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TD Magazine Article

Is Job Hopping the New Normal?

A study shows that changing jobs frequently is now more acceptable.


Fri Aug 08 2014

Is Job Hopping the New Normal?-e4d9caec000dec63962fd0729065951daad5a17c6a51d6e5028877484ae5afcf

The reality of staying with the same company for several decades and retiring with a pension is one of days gone by.

CareerBuilder surveyed 2,138 hiring managers and HR professionals and 3,022 workers, and found that job hopping has been on the rise in recent years. Of employers, more than half (55 percent) said they have hired a job hopper and nearly one-third (32 percent) said they have come to expect workers to job hop. A job hopper is defined as someone who was hired permanently and then leaves the organization within a year or two.


There are several industries in which employers are more likely to expect their workers to job hop. The information technology sector is at the top of this list, with leisure and hospitality following closely behind, trailed by transportation, retail, and manufacturing.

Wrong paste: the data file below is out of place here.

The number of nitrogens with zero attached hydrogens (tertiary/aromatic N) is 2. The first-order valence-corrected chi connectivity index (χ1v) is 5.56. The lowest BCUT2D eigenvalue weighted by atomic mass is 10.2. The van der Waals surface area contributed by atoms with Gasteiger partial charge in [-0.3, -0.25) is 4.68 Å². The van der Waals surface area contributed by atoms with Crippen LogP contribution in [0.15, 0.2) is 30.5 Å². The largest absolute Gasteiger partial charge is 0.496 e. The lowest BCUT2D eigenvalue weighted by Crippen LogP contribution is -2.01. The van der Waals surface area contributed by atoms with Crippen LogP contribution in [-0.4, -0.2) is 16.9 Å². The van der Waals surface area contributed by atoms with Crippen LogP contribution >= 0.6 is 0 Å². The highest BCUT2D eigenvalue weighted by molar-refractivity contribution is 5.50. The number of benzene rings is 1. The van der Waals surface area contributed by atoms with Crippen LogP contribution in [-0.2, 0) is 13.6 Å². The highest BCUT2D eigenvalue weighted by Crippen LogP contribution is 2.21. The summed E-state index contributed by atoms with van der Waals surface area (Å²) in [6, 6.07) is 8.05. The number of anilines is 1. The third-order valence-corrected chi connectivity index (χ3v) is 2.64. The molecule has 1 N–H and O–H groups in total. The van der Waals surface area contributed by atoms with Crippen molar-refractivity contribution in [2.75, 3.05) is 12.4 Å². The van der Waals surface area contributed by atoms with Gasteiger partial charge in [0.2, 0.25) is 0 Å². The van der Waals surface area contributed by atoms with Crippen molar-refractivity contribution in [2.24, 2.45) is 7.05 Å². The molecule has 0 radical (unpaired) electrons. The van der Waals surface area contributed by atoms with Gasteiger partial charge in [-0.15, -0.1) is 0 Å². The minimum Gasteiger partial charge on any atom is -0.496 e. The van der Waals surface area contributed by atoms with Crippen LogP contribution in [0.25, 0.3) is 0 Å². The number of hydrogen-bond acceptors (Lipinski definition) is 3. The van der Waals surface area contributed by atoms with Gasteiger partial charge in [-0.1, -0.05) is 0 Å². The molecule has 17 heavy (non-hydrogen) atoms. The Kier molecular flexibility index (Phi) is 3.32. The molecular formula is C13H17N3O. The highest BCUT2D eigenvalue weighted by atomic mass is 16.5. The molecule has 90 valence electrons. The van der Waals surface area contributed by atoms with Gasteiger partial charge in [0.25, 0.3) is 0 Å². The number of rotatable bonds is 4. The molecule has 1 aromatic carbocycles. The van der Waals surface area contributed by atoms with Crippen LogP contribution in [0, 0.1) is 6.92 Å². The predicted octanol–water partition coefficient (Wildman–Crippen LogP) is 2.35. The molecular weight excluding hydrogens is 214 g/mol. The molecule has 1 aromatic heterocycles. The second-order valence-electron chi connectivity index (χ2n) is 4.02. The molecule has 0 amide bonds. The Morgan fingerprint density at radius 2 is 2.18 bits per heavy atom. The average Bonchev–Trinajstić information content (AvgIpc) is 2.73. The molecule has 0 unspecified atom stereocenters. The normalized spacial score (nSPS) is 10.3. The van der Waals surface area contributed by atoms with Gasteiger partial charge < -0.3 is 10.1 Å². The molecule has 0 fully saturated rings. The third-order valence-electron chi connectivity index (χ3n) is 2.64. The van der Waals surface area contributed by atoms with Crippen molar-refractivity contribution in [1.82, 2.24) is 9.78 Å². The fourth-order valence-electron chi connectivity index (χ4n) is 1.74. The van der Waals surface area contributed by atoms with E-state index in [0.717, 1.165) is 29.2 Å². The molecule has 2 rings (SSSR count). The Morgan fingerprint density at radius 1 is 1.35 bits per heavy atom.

The survey also showed, unsurprisingly, that younger workers often plan to stay with their current organizations two years or less. As workers become more established in their careers, job hopping tends to slow.

There are several advantages of job hopping, such as gaining a diverse professional background through exposure to various industries and companies, forming a large network of peers and other resources, and potentially earning more money.

Disadvantages include the still-present stigma that job hoppers are unreliable, and the unlikelihood that employers will reap long-term benefits from the employee's work. There also is the risk that the job hopper may not have had the opportunity to develop thorough knowledge of a particular field or function.

Although employers are more tolerant of job hopping than they used to be, the study shows that they still prefer to hire candidates who have a history of longer tenure with previous employers.


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August 2014 - TD Magazine

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